|No. of Pages:||288|
About the book
Far in the future, the World Controllers have created the ideal society. Through clever use of genetic engineering, brainwashing and recreational sex and drugs all its members are happy consumers. Bernard Marx seems alone harbouring an ill-defined longing to break free. A visit to one of the few remaining Savage Reservations where the old, imperfect life still continues, may be the cure for his distress...
Huxley's ingenious fantasy of the future sheds a blazing light on the present and is considered to be his most enduring masterpiece.
About the author
Aldous Huxley was born on 26th July 1894 near Godalming, Surrey. He began writing poetry and short stories in his early twenties, but it was his first novel, Crome Yellow (1921), which established his literary reputation. This was swiftly followed by Antic Hay (1923), Those Barren Leaves (1925) and Point Counter Point (1928) - bright, brilliant satires in which Huxley wittily but ruthlessly passed judgement on the shortcomings of contemporary society. The great novels of ideas, including his most famous work Brave New World (published in 1932 this warned against the dehumanising aspects of scientific and material 'progress') and the pacifist novel Eyeless in Gaza (1936) were accompanied by a series of wise and brilliant essays, collected in volume form under titles such as Music at Night (1931) and Ends and Means (1937). In 1937, at the height of his fame, Huxley left Europe to live in California, working for a time as a screenwriter in Hollywood. As the West braced itself for war, Huxley came increasingly to believe that the key to solving the world's problems lay in changing the individual through mystical enlightenment. The exploration of the inner life through mysticism and hallucinogenic drugs was to dominate his work for the rest of his life. His beliefs found expression in both fiction (Time Must Have a Stop, 1944 and Island, 1962) and non-fiction (The Perennial Philosophy, 1945, Grey Eminence, 1941 and the famous account of his first mescalin experience, The Doors of Perception, 1954. Huxley died in California on 22nd November 1963.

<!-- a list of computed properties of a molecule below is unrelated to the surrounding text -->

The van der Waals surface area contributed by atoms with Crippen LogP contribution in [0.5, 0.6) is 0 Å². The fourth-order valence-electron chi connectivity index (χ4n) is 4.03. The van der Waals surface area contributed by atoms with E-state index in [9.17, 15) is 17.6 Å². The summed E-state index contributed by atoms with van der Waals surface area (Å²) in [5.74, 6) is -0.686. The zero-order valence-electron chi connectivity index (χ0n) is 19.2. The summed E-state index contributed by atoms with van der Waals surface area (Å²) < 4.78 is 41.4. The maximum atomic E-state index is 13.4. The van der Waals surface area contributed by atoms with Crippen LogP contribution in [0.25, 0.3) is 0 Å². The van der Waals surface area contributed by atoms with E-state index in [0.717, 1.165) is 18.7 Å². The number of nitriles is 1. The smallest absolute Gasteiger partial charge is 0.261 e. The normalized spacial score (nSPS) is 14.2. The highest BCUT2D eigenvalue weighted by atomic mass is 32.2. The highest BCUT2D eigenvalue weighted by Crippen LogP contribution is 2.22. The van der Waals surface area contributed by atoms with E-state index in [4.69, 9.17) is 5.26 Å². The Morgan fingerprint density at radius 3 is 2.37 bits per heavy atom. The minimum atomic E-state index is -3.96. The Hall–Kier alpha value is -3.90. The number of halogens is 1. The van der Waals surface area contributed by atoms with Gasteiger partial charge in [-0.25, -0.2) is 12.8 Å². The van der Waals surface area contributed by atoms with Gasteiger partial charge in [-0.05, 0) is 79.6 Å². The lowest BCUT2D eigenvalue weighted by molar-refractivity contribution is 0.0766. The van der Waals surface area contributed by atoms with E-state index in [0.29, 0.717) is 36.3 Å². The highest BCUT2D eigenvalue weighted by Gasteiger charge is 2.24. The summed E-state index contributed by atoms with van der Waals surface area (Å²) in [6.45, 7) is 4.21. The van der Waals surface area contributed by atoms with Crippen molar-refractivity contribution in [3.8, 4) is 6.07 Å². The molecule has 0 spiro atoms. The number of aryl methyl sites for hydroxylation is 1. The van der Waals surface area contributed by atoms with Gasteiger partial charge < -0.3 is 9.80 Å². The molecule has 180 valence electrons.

|Title:||Brave New World||Publisher:||Vintage Classics|
|No. of Pages:||288|
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Brave New World is a science fiction written by Aldous Huxley. The book was first published in 1932 and it faced critics for weak plot and characterization. However, now this book is considered as a classic. Huxley technology has the power to save us, but it has the dangers as well. This Utopian future offers soma and other carnal pleasures. Huxley acknowledges the evils of a seemingly satisfied and successful society. The universal happiness can be derived from the loss of home, family, love, freedom and even motherhood as the birth process will be mechanized. Huxley's satire only increases in intensity as the book progresses. The story centers around Bernard Marx, a man who doesn't fit into his strictly controlled and pacified world. He is an Alpha, the highest caste in society but still he is not satisfied. He and Lenina, high status women go for a vacation to a non-chemical city in New Mexico where they meet a young man Savage. He comes back with Marx and then the turning pages tell about his encounter with civilization. He hates this and tries to interrupt the distribution of Soma, a drug. Marx and Savage fight with the corrosive forces of civilization. The original ideas and ways are fresh today also. This is a compelling story with interesting plot and characters. Huxley's satire on the future of humanity and mankind is really appreciating. I just loved the book. Read it, this is a book for all age groups, and for all kinds of minds.